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Group to start exploring ban on foam containers, limits on plastic bags

A group tasked with developing an ordinance that will eliminate polystyrene containers and reduce the use of plastic bags is readying to starts its work.
On Monday, the Green Packaging Working Group will hold its first meeting after being created by the City Council ... to draft language for an ordinance regarding polystyrene foam containers and plastic bags. The group is made up of representatives from Environment Maine, the Maine Grocers Association, the Maine Restaurant Association, the Maine Audubon Society, business owners and residents, according to a press release.
"As we look at ways to improve the environment and reduce waste in Portland, we need to embrace some common sense solutions" said Councilor Ed Suslovic, who will be the chairman of the group, in a statement. "Polystyrene doesn't biodegrade, is virtually impossible to recycle, and has been identified by health experts as a carcinogen. It's time we work together to craft a policy that eliminates the risks associated with this product in a way that maintains the public health and minimizes the impact on local businesses."
The prospective ban on polystyrene products and limitation on plastic bags was partly inspired by the Portland School System's initiative to eliminate non-recyclable foam products.
The Portland Public School System launched a recycling and composting initiative this year with the goal to completely separate out cafeteria waste by September 2012. The district aims to reduce trash by 50 to 80 percent, according to a press release, and save about $50,000 on trash hauling.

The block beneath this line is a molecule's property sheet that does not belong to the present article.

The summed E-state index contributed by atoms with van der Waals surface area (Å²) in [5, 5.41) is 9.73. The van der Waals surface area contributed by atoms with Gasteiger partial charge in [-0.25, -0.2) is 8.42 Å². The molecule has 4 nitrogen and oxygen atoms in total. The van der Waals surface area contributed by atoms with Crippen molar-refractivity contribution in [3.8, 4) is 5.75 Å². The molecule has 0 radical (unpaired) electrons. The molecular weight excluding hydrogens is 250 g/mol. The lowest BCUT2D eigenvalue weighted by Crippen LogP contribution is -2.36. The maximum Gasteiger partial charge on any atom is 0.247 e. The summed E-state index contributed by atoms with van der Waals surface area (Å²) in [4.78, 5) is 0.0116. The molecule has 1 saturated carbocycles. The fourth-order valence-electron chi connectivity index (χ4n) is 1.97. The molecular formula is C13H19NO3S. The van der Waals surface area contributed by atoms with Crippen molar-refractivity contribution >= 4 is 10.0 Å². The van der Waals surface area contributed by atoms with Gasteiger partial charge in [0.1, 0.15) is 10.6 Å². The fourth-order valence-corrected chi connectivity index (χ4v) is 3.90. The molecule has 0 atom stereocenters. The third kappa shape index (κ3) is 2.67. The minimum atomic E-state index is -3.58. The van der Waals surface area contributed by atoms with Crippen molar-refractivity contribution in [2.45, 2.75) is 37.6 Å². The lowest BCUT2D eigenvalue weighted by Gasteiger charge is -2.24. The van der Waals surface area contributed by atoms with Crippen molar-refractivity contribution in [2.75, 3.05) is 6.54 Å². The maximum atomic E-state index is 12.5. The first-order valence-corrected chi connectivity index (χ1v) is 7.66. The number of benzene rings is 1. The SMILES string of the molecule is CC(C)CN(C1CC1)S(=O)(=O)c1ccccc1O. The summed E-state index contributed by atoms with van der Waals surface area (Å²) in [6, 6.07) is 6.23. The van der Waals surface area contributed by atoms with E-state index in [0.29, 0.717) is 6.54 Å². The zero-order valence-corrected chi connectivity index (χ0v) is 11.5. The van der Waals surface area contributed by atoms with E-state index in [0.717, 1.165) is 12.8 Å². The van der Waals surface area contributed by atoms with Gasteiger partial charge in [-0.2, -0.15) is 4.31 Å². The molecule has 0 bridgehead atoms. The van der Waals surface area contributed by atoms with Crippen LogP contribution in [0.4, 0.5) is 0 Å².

When the council first considered looking at a ban on polystyrene containers, a similar ban that Freeport enacted in 1990 was cited as a possible model for an ordinance.
The town's ordinance prohibits retail vendors from serving or preparing food and not packaging meat, eggs, bakery products or other food in non-recyclable polystyrene containers. The ordinance further prevents retailers and vendors within the town from selling polystyrene food or beverage containers.
For people who violated the ordinance, they face or possible maximum fine of $200 for the first violation and a maximum fine of $500 for the second violation.
The task force is starting its work at the same time the council's Transportation Sustainability and Energy Committee continues its review of a purchasing policy for the city that would limit buying plastic water bottles, polystyrene containers and tar sands oil.
The group's meeting starts at 5 p.m. in room 24 at city hall.

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